A senior parliamentarian involved in cross-party plots to empower the Commons to call the shots on Brexit agreed that the collapse of Mrs May’s Government was now a risk.
“If Parliament gives an instruction that the executive is unwilling to accept, the outcome could well be a general election,” the former minister said.
Lord O’Donnell, a former head of the civil service, said officials would already be preparing for a general election. He said: “Even though the expectation is that the Government will win, they need to be ready for that period where if that motion is carried, then there is 14 days to think about trying to form another government.”
Lord O’Donnell suggested there was no prospect of any party leader being able to form a new government in the current parliament.
Commons Leader Andrea Leadsom said that if Mrs May won the vote of confidence, she would seek to hold discussions with senior parliamentarians on the way forward.Countdown to Brexit: 72 days until Britain leaves the EU
“The Prime Minister will then not necessarily be looking for new ideas that no one has thought of before, but actually seeking a consensus, a fresh initiative to find a solution that is negotiable with the European Union and that would command a majority in the House of Commons,” she told BBC Radio 4’s Today programme.
“The Prime Minister has been clear that she wants to talk to senior parliamentarians about what would command a majority and that is what we will be doing over the coming days.”
Mrs Leadsom acknowledged that there had been no contact with Mr Corbyn but said the Labour leader needed to come forward with constructive proposals. “I don’t think she has written him off at all but he needs to come to the table and tell us what he wants to do,” she said.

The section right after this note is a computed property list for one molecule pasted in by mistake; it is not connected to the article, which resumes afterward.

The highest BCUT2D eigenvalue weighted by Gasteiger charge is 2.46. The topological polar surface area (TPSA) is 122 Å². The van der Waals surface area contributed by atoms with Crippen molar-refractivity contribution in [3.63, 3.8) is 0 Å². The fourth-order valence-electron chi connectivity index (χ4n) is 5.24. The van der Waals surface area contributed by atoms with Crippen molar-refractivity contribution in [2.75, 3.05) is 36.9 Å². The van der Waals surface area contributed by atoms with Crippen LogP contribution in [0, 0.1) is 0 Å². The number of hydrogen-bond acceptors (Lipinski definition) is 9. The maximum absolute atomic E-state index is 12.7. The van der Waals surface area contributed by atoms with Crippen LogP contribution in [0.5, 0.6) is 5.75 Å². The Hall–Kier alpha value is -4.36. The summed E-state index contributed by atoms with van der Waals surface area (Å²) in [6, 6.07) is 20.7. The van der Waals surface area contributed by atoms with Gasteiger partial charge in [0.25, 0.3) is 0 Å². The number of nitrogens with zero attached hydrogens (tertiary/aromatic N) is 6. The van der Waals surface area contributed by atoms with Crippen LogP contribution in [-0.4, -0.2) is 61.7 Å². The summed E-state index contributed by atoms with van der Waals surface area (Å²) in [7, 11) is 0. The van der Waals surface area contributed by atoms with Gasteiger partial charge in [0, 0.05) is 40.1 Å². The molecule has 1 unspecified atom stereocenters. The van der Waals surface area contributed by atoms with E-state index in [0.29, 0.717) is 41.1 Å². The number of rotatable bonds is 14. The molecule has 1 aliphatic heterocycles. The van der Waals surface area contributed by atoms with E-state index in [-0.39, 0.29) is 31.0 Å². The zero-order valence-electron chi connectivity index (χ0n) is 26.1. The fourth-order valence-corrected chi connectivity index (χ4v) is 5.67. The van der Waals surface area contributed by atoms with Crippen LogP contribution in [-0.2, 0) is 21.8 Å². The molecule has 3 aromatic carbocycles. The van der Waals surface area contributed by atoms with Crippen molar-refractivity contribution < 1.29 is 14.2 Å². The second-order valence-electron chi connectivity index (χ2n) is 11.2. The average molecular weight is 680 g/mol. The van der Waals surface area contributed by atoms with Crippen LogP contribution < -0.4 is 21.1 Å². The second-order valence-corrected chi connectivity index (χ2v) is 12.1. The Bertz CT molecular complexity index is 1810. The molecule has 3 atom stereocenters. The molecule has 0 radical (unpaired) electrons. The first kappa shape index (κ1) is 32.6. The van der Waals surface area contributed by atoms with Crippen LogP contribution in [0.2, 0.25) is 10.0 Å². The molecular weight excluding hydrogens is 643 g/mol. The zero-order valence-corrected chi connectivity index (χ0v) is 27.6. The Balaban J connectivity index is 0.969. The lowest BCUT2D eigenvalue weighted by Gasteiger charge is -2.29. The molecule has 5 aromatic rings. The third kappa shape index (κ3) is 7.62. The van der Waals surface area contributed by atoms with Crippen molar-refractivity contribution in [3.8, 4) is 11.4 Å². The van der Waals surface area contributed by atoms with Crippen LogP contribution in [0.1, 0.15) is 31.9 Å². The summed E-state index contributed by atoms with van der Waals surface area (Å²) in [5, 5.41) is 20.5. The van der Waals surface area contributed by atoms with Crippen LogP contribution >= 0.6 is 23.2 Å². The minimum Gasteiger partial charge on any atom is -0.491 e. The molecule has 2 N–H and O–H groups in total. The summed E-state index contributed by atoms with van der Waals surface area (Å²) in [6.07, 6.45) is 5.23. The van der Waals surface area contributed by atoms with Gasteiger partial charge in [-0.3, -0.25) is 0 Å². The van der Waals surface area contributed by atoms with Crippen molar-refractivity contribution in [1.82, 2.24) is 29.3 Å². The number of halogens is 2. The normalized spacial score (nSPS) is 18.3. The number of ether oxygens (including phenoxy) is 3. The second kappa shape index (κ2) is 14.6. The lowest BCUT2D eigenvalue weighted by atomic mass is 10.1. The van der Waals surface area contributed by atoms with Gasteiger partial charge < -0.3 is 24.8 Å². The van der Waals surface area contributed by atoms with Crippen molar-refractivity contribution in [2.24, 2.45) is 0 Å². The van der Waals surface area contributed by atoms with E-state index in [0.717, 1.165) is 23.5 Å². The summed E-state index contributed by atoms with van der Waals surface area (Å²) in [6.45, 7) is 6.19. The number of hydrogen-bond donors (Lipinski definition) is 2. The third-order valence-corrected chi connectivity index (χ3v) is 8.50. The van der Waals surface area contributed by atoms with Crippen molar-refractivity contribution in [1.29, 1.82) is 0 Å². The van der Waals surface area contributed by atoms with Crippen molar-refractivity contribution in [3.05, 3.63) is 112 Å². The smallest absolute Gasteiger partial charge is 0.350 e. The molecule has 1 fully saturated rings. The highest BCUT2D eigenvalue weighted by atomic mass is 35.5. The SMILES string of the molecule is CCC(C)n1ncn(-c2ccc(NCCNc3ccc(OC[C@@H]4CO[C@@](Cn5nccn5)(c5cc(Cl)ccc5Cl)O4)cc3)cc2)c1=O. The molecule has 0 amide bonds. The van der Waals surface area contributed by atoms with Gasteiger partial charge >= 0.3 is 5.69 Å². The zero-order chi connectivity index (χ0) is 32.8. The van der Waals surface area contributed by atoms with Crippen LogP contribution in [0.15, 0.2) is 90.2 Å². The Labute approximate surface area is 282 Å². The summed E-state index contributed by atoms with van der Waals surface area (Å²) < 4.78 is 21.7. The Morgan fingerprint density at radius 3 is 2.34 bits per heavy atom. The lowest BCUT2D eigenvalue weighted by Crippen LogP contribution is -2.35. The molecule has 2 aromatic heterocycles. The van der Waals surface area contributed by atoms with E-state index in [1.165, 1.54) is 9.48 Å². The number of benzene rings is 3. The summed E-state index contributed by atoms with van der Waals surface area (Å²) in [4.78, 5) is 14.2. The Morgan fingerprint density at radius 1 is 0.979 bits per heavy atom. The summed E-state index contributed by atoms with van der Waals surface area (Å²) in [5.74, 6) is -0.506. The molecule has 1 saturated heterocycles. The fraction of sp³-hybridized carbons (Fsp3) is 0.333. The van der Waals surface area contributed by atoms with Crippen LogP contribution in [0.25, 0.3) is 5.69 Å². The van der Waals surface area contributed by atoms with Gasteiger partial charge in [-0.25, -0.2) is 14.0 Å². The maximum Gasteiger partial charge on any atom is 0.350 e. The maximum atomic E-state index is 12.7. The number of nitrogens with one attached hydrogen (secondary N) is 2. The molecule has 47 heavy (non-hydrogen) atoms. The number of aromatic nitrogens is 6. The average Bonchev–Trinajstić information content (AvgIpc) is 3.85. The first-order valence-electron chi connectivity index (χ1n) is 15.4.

“He has not put forward any specific constructive proposal and that is a problem, which is why the Prime Minister will be engaging right across the House with those who do have very sincerely held views but want to constructively deliver on what the vast majority of parliamentarians voted for.”
In a phone call with business chiefs, Mr Hammond reassured them that a no-deal departure would be blocked and also discussed the possibility of a delay to Article 50, which the Standard last week revealed was now on the cards.
According to the Financial Times, he said: “We have to reach out to MPs in the Commons first. There is a large majority in the Commons that is opposed to no deal.”
His words, which were not denied by Treasury sources, appeared to contradict Downing Street which wants to push ahead with Mrs May’s terms and is refusing to rule out no deal.
Giving evidence to the Treasury Committee this morning, Bank of England governor Mark Carney said a rebound in sterling after last night’s vote is a sign markets believe Brexit could be delayed. He added: “The markets, like the country, is looking to Parliament for direction and one could expect continued volatility.”
Mrs May’s former de facto deputy Damian Green urged her to make compromises to avoid crashing out of the EU on no-deal terms. “That will require all of us to make some compromises,” he urged.
Mr Verhofstadt complained “that the mess in British politics is again imported into European politics”. He said members of the European Parliament would allow a delay to Brexit but not beyond the European elections at the end of May.